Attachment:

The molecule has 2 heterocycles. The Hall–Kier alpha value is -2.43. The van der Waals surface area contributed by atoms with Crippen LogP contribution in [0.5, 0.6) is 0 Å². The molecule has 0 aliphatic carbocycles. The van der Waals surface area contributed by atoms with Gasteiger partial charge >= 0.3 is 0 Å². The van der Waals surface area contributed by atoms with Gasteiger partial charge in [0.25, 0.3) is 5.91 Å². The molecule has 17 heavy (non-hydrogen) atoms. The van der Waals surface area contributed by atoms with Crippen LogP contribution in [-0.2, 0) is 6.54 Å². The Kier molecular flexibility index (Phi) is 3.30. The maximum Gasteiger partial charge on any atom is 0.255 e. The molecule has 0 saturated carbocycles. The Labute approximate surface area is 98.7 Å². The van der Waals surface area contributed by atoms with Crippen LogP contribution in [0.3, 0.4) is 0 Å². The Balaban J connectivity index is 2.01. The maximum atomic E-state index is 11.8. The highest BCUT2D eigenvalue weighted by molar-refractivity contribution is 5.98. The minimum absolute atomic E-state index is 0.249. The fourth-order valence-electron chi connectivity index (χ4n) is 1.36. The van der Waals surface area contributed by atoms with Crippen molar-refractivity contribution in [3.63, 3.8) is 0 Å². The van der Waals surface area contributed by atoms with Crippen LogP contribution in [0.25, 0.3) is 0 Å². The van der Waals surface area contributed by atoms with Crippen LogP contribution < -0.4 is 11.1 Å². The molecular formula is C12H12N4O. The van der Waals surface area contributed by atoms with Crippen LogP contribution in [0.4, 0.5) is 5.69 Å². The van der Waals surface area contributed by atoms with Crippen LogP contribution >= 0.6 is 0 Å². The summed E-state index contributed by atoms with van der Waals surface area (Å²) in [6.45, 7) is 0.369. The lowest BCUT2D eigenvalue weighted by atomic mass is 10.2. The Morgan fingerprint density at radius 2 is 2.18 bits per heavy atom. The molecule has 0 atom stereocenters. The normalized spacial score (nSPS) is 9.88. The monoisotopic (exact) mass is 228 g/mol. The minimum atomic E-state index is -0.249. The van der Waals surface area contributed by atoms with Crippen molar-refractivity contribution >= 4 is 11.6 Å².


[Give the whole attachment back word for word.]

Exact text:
The molecule has 2 heterocycles. The Hall–Kier alpha value is -2.43. The van der Waals surface area contributed by atoms with Crippen LogP contribution in [0.5, 0.6) is 0 Å². The molecule has 0 aliphatic carbocycles. The van der Waals surface area contributed by atoms with Gasteiger partial charge >= 0.3 is 0 Å². The van der Waals surface area contributed by atoms with Gasteiger partial charge in [0.25, 0.3) is 5.91 Å². The molecule has 17 heavy (non-hydrogen) atoms. The van der Waals surface area contributed by atoms with Crippen LogP contribution in [-0.2, 0) is 6.54 Å². The Kier molecular flexibility index (Phi) is 3.30. The maximum Gasteiger partial charge on any atom is 0.255 e. The molecule has 0 saturated carbocycles. The Labute approximate surface area is 98.7 Å². The van der Waals surface area contributed by atoms with Crippen LogP contribution in [0.3, 0.4) is 0 Å². The Balaban J connectivity index is 2.01. The maximum atomic E-state index is 11.8. The highest BCUT2D eigenvalue weighted by molar-refractivity contribution is 5.98. The minimum absolute atomic E-state index is 0.249. The fourth-order valence-electron chi connectivity index (χ4n) is 1.36. The van der Waals surface area contributed by atoms with Crippen molar-refractivity contribution in [3.63, 3.8) is 0 Å². The van der Waals surface area contributed by atoms with Crippen LogP contribution in [0.25, 0.3) is 0 Å². The van der Waals surface area contributed by atoms with Crippen LogP contribution < -0.4 is 11.1 Å². The molecular formula is C12H12N4O. The van der Waals surface area contributed by atoms with Crippen LogP contribution in [0.4, 0.5) is 5.69 Å². The van der Waals surface area contributed by atoms with Crippen LogP contribution >= 0.6 is 0 Å². The summed E-state index contributed by atoms with van der Waals surface area (Å²) in [6.45, 7) is 0.369. The lowest BCUT2D eigenvalue weighted by atomic mass is 10.2. The Morgan fingerprint density at radius 2 is 2.18 bits per heavy atom. The molecule has 0 atom stereocenters. The normalized spacial score (nSPS) is 9.88. The monoisotopic (exact) mass is 228 g/mol. The minimum atomic E-state index is -0.249. The van der Waals surface area contributed by atoms with Crippen molar-refractivity contribution >= 4 is 11.6 Å².